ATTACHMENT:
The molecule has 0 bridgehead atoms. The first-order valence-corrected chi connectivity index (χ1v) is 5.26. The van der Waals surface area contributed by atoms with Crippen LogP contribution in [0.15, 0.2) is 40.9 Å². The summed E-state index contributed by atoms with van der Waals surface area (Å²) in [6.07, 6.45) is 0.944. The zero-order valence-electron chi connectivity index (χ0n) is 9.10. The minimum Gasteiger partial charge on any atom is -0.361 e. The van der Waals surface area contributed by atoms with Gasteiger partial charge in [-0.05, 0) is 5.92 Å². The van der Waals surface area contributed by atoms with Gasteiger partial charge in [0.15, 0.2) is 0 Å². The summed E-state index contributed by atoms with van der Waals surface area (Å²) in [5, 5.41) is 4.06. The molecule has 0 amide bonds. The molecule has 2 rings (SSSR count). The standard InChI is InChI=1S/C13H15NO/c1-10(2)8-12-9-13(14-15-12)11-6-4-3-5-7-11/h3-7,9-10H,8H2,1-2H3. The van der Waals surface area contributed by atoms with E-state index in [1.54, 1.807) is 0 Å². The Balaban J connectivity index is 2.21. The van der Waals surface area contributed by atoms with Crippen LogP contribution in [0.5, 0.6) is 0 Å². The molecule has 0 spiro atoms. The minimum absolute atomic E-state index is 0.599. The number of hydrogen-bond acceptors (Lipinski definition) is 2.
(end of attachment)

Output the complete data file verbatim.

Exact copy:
The molecule has 0 bridgehead atoms. The first-order valence-corrected chi connectivity index (χ1v) is 5.26. The van der Waals surface area contributed by atoms with Crippen LogP contribution in [0.15, 0.2) is 40.9 Å². The summed E-state index contributed by atoms with van der Waals surface area (Å²) in [6.07, 6.45) is 0.944. The zero-order valence-electron chi connectivity index (χ0n) is 9.10. The minimum Gasteiger partial charge on any atom is -0.361 e. The van der Waals surface area contributed by atoms with Gasteiger partial charge in [-0.05, 0) is 5.92 Å². The van der Waals surface area contributed by atoms with Gasteiger partial charge in [0.15, 0.2) is 0 Å². The summed E-state index contributed by atoms with van der Waals surface area (Å²) in [5, 5.41) is 4.06. The molecule has 0 amide bonds. The molecule has 2 rings (SSSR count). The standard InChI is InChI=1S/C13H15NO/c1-10(2)8-12-9-13(14-15-12)11-6-4-3-5-7-11/h3-7,9-10H,8H2,1-2H3. The van der Waals surface area contributed by atoms with E-state index in [1.54, 1.807) is 0 Å². The Balaban J connectivity index is 2.21. The van der Waals surface area contributed by atoms with Crippen LogP contribution in [0.5, 0.6) is 0 Å². The molecule has 0 spiro atoms. The minimum absolute atomic E-state index is 0.599. The number of hydrogen-bond acceptors (Lipinski definition) is 2.